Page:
`(1) QUALIFIED EDUCATIONAL EXPENSES- The term `qualified educational expenses' means cost of attendance in connection with the elementary or secondary education of the student at a qualified educational institution. Under regulations prescribed by the Secretary, rules similar to the rules relating to cost of attendance (within the meaning of section 472 of the Higher Education Act of 1965 (20 U.S.C. 1087ll) (as in effect on the date of the enactment of this paragraph) shall apply for purposes of the preceding sentence.

`(2) QUALIFIED EDUCATIONAL INSTITUTION- The term `qualified educational institution' means any educational institution (including any private, parochial, religious, or home school) organized for the purpose of providing elementary or secondary education, or both.

 

Regulations- The Secretary shall prescribe regulations to carry out this section, including regulations providing for claiming the credit under this section on Form 1040EZ.'.

 

 

4.) HR 508:
Sponsor: Rep McKeon, Howard P. (Buck) [CA-25] (introduced 2/2/2005)      Cosponsors (1)
Committees: House Education and the Workforce
Latest Major Action: 3/24/2005 Referred to House subcommittee. Status: Referred to the Subcommittee on 21st Century Competitiveness.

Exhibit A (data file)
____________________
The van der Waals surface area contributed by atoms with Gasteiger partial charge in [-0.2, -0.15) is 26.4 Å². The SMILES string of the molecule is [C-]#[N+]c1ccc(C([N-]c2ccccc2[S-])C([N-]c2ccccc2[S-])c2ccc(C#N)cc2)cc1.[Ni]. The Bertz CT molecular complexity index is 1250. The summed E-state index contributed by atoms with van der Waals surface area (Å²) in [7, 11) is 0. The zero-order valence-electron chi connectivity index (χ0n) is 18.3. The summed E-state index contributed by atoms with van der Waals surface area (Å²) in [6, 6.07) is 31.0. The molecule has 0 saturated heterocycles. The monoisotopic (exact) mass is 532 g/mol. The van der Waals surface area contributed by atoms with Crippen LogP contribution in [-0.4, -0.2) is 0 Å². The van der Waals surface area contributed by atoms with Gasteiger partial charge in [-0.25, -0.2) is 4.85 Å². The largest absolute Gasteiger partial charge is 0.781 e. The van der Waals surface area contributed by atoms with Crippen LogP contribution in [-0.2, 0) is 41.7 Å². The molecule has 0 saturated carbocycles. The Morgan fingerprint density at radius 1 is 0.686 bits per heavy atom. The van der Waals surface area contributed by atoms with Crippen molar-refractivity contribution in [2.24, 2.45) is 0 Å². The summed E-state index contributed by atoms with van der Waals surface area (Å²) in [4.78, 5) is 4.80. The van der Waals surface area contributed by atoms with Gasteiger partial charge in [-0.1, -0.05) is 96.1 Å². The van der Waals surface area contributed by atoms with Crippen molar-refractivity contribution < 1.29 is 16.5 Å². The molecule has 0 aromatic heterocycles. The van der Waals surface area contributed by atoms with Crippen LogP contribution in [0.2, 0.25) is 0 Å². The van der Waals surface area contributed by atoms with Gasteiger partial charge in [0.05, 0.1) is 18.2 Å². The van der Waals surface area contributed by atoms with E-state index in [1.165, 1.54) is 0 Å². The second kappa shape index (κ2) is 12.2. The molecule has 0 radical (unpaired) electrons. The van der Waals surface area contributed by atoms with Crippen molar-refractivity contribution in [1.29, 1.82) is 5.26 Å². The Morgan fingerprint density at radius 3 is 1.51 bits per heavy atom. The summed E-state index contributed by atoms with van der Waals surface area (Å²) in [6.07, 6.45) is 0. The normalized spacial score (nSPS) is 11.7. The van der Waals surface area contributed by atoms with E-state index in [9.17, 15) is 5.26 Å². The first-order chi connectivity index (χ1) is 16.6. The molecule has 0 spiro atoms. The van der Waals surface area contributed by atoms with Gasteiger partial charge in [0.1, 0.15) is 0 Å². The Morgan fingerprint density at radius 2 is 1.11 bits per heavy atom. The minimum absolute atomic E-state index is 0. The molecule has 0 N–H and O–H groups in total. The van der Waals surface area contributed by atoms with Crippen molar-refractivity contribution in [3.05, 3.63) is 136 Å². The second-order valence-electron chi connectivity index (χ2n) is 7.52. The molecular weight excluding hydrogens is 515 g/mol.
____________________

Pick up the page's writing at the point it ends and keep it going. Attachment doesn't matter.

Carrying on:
Fed Up Higher Education Technical Amendments of 2005 - Amends the Higher Education Act of 1965 (HEA) to make various technical revisions regarding access to student aid programs.

Revises the HEA general definition of institution of higher education (IHE) to include one that admits as regular students those who have been home-schooled (as well as high school graduates or those with equivalency certificates), thus conforming it with provisions that make such home-schooled students eligible for student aid under HEA title IV.

5.) HR371:
Sponsor: Sen Kennedy, Edward M. [MA] (introduced 2/14/2005)      Cosponsors (7)
Committees: Senate Finance
Latest Major Action: 2/14/2005 Referred to Senate committee. Status: Read twice and referred to the Committee on Finance.

College Quality, Affordability, and Diversity Improvement Act of 2005 - Amends the Higher Education Act of 1965 (HEA) and Internal Revenue Code (IRC) to set forth provisions relating to: (1) access to college for all; (2) teacher quality enhancement; (3) diversity, retention, and enriched academics for matriculating students; (4) opportunities at Hispanic-serving institutions; (5) historically Black colleges and universities; and (6) recruitment of teachers to teach at tribal colleges or universities.